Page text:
A highlight of the second half of 2012 has been the presidential debates. It was a rare chance to see President Obama and Mitt Romney fence with words. Part of the excitement came from seeing one candidate land a verbal blow, but the real satisfaction comes from watching the wounded party respond. Because the debates [...]
Category Archive ‘Theory in Studio’
Will America resist its obsession with comfort, contentment, and convenience to explore new frontiers in art and beyond?
Contemporary arts critics could stand to learn a few tips from George Orwell’s examples.
Judith Butler extends a means of defining political art that incorporates society’s response to imagery.
In this installment of Theory in Studio, Alex Robins explores the works and contributions of Roland Barthes.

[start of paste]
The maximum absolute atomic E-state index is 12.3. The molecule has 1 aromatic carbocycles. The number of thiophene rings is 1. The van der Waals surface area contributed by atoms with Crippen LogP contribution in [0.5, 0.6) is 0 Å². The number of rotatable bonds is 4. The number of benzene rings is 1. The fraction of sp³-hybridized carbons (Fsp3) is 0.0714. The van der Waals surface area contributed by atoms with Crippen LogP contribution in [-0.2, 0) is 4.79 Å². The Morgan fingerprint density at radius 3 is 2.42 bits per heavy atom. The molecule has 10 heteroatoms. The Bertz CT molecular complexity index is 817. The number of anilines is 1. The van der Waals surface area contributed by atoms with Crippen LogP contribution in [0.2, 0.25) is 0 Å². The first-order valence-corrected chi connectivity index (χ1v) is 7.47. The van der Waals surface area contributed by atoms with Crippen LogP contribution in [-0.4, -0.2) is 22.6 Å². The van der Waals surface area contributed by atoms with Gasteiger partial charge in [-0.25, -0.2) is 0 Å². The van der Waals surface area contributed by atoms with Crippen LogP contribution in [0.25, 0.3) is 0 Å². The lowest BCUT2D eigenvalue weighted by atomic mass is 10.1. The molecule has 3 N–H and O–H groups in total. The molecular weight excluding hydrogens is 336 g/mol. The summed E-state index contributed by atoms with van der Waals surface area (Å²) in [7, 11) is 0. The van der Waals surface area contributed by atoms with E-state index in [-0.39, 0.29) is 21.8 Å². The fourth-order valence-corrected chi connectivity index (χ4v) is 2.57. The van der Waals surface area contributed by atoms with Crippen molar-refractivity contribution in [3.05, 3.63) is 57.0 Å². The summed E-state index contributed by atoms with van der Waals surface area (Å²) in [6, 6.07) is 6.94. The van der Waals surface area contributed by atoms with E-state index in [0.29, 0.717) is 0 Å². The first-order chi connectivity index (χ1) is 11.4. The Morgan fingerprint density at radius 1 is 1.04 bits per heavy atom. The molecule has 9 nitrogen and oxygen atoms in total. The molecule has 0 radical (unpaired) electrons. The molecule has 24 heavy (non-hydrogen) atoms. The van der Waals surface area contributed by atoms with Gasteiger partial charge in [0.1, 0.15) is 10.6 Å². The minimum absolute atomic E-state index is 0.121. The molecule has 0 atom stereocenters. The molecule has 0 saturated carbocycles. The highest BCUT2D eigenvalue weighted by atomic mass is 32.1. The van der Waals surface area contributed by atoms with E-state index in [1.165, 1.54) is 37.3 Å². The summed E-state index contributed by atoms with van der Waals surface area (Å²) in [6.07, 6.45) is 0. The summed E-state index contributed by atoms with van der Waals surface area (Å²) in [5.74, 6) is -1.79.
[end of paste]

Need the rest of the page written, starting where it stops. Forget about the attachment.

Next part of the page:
Galleries talks often involve philosophical name dropping. Ever get annoyed at the pronunciations? (Bonus video!)
02/15/12 Theory in Studio: Neuroesthetics
In the ’90s researchers in the U.S. and the U.K. saw potential for neurobiology in the study of art.
The American philosopher John Dewey lived from 1859 to 1952—a happy accident of birth that allowed him to witness America’s slow move towards modernism, including the full cultural arc from Emerson to Abstract Expressionism. Throughout his career, Dewey delivered lectures and wrote many essays on art, but the most complete version of his aesthetic theory [...]
Please welcome Alex Robins who writes BURNAWAY’s first edition of Theory in Studio, a new series on philosophy and art!